Today, Stone Temple Pilots dig into the newly released live version of “Meatplow”.

Stone Temple Pilots are celebrating the 25th anniversary of their sophomore LP, Purple, with a Super Deluxe Edition reissue. Due out October 18th, the collection includes remastered copies of the record on vinyl and CD alongside a pair of bonus discs. One features a clutch of newly revealed early takes, acoustic performances, and demos, while the other comprises an entire never-before-released concert recording. Today, just as they’re about to head back on the road with Rival Sons, STP have unveiled a new track from that live album.

The set was recorded at the New Haven Veterans Memorial Coliseum in Connecticut just over a month after Purple’s release. As such, the fresh material featured prominently in the setlist — including this newly unearthed take on “Meatplow”. STP pulled out the song early in the show, delivering the grinding, thudding track to a hungry crowd. The band was crisp, playing like the edge of lightning leading in their own thunderous performance, while Scott Weiland’s grungy vocals seemed to float mesmerizingly right in the middle of the mix.

Hear Stone Temple Pilot’s perform “Meatplow” in 1994 below.

For more about this live version of “Meatplow” check out Dean DeLeo’s Origins interview with Consequence Of Sound below.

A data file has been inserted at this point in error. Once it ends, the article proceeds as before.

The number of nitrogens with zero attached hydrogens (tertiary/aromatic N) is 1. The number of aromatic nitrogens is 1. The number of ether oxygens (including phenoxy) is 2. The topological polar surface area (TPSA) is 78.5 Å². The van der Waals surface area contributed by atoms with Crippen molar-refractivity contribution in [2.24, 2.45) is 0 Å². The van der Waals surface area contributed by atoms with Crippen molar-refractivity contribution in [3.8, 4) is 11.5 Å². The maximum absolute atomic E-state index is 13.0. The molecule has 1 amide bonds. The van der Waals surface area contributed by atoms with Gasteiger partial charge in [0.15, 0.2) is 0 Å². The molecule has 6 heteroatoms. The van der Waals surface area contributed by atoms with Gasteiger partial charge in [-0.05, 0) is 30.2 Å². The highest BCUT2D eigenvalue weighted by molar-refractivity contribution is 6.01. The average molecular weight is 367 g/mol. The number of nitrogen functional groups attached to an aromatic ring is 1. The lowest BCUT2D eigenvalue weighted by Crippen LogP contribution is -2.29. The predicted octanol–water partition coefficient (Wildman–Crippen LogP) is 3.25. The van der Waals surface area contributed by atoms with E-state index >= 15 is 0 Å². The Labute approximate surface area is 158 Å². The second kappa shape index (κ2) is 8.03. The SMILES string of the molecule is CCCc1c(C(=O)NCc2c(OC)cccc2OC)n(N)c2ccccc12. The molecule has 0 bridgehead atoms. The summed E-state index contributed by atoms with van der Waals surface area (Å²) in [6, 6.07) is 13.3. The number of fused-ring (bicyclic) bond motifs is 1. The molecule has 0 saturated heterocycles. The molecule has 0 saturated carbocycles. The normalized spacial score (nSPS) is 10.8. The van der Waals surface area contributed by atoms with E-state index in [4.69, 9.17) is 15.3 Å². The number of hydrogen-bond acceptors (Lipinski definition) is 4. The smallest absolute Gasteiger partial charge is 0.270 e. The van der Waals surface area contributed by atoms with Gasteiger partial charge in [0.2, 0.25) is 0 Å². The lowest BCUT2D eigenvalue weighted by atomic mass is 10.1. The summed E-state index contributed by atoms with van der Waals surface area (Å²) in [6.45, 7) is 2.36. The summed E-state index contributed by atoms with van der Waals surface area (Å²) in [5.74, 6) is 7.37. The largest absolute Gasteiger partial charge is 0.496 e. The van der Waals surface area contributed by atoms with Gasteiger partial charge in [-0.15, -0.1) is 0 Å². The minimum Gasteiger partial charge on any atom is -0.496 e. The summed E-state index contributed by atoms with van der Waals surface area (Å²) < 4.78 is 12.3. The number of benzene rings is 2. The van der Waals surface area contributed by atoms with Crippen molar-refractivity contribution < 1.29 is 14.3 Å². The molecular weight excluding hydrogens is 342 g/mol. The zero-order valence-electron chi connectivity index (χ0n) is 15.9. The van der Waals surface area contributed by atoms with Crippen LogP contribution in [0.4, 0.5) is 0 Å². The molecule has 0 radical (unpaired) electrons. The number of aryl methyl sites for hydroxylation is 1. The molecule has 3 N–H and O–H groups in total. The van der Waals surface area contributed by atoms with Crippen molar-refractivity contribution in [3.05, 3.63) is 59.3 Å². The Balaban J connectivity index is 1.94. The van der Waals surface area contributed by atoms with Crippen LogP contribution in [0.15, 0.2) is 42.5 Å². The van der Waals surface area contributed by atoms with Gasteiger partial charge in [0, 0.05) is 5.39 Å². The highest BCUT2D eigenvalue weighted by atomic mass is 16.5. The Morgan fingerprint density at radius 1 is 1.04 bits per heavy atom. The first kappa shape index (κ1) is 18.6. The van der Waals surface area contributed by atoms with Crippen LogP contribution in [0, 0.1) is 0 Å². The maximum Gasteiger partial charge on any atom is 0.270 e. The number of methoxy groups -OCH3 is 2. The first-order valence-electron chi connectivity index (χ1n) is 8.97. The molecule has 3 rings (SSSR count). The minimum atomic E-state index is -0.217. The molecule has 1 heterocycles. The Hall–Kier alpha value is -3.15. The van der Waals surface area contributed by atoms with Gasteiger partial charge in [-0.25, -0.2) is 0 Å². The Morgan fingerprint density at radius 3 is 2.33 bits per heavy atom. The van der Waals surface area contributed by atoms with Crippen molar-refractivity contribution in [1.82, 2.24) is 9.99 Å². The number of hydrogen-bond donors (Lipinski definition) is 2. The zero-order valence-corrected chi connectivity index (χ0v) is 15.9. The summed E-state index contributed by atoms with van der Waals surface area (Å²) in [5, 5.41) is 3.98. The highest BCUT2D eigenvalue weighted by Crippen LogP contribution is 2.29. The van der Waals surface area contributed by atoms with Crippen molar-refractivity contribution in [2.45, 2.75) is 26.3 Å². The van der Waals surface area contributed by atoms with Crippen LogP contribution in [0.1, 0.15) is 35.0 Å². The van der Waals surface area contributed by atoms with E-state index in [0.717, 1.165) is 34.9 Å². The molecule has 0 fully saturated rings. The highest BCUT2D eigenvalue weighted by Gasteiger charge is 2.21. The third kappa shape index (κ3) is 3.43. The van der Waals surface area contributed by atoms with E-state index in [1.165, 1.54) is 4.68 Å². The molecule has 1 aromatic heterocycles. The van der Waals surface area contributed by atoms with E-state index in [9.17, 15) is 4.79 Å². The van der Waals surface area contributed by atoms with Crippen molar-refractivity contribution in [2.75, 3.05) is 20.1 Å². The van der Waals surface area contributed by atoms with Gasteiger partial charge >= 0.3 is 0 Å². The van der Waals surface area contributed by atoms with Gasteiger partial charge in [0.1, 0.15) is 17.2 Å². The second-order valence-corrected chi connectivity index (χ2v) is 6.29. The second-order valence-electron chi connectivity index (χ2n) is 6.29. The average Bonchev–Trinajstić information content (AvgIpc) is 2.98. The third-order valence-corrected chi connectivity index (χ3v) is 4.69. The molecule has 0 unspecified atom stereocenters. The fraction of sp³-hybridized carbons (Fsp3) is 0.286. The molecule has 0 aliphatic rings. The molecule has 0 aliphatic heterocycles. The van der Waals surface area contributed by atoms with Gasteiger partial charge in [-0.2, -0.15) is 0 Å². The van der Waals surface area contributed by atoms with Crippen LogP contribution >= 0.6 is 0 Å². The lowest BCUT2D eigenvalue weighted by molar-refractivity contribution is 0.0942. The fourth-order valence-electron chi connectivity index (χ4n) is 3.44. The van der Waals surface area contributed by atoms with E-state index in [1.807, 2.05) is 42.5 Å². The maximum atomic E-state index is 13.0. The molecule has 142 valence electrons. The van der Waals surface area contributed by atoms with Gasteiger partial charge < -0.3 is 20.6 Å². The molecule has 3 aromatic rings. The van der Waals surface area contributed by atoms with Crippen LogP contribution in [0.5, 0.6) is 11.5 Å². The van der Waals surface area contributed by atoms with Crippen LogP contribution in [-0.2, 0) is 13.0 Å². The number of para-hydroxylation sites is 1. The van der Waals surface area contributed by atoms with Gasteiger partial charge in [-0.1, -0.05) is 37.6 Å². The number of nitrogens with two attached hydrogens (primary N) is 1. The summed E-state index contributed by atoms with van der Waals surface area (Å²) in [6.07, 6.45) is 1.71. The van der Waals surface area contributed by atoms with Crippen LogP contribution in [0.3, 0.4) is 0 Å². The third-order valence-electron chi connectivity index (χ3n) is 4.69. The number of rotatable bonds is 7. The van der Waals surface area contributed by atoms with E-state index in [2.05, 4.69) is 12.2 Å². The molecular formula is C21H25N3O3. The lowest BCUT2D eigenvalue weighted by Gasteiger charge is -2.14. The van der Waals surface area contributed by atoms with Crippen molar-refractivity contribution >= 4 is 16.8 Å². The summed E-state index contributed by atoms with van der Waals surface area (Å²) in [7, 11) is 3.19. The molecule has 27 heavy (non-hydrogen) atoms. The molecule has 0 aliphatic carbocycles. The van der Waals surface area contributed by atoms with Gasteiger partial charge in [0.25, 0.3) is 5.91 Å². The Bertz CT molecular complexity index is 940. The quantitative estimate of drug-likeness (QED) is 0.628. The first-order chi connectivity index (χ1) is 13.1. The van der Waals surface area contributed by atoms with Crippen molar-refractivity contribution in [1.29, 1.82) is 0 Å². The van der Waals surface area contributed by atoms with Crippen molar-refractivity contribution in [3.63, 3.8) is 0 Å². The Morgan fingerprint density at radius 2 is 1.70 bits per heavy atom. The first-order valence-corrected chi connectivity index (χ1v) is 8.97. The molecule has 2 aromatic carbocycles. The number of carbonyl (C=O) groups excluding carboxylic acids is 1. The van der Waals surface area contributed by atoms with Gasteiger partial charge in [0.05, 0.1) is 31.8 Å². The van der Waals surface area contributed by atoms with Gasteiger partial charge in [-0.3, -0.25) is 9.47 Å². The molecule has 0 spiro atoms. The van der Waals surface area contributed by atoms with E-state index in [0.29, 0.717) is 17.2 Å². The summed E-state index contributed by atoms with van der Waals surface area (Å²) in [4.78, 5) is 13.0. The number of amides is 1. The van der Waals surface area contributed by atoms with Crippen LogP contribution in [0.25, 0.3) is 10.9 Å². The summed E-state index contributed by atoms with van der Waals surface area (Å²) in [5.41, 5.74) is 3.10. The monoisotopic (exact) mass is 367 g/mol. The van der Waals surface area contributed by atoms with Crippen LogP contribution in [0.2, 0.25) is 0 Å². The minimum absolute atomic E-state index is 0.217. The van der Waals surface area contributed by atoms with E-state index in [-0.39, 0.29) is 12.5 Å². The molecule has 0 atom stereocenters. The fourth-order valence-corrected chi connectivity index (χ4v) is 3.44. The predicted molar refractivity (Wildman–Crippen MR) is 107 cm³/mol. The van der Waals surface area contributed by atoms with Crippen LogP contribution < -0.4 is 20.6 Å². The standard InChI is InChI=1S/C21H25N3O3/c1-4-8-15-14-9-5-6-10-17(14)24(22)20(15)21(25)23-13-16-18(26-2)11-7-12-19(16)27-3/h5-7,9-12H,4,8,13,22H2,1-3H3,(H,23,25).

Coming off a praised and hugely successful debut, what was the thought process behind leading off Purple with “Meatplow”?
Looking at the album as a whole, it just felt right.

What about performing it live? Were you going for a straight representation of the recorded version or did you want to unleash it a bit?
As close to the record as possible. It was new and people still just finding out about it.

What’s the process like when working on the studio version of a song versus a live one?
Things, parts, playing, and improvising come with time, and then there is also spontaneity.

“Meatplow” was played fifth at this New Haven show back in ’94. What’s the logic to how you arranged your setlist, and why did you choose to have it come right near the start?
When assembling a set, we take into consideration key, tempo, and simply the flow of the set.

What were your favorite songs off Purple to play live, and did it change over the years?
They’re all fun to play.